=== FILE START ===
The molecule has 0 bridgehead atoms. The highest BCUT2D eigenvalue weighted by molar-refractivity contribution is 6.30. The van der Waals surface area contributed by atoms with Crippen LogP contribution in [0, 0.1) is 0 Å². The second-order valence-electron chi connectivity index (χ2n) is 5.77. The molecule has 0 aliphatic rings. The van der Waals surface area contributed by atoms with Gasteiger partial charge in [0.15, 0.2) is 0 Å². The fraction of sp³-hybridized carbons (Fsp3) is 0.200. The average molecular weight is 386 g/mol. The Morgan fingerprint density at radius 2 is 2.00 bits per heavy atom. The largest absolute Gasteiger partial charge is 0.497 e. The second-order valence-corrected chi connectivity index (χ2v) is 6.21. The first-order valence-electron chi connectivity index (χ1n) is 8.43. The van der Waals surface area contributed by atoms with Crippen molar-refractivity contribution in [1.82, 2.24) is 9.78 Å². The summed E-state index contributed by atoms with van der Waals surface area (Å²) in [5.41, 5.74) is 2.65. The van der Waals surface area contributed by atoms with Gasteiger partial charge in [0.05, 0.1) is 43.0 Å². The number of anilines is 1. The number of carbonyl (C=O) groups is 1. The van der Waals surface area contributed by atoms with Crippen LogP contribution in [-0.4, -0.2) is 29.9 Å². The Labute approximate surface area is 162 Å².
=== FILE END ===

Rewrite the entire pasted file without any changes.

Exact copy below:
The molecule has 0 bridgehead atoms. The highest BCUT2D eigenvalue weighted by molar-refractivity contribution is 6.30. The van der Waals surface area contributed by atoms with Crippen LogP contribution in [0, 0.1) is 0 Å². The second-order valence-electron chi connectivity index (χ2n) is 5.77. The molecule has 0 aliphatic rings. The van der Waals surface area contributed by atoms with Gasteiger partial charge in [0.15, 0.2) is 0 Å². The fraction of sp³-hybridized carbons (Fsp3) is 0.200. The average molecular weight is 386 g/mol. The Morgan fingerprint density at radius 2 is 2.00 bits per heavy atom. The largest absolute Gasteiger partial charge is 0.497 e. The second-order valence-corrected chi connectivity index (χ2v) is 6.21. The first-order valence-electron chi connectivity index (χ1n) is 8.43. The van der Waals surface area contributed by atoms with Crippen molar-refractivity contribution in [1.82, 2.24) is 9.78 Å². The summed E-state index contributed by atoms with van der Waals surface area (Å²) in [5.41, 5.74) is 2.65. The van der Waals surface area contributed by atoms with Gasteiger partial charge in [0.05, 0.1) is 43.0 Å². The number of anilines is 1. The number of carbonyl (C=O) groups is 1. The van der Waals surface area contributed by atoms with Crippen LogP contribution in [-0.4, -0.2) is 29.9 Å². The Labute approximate surface area is 162 Å².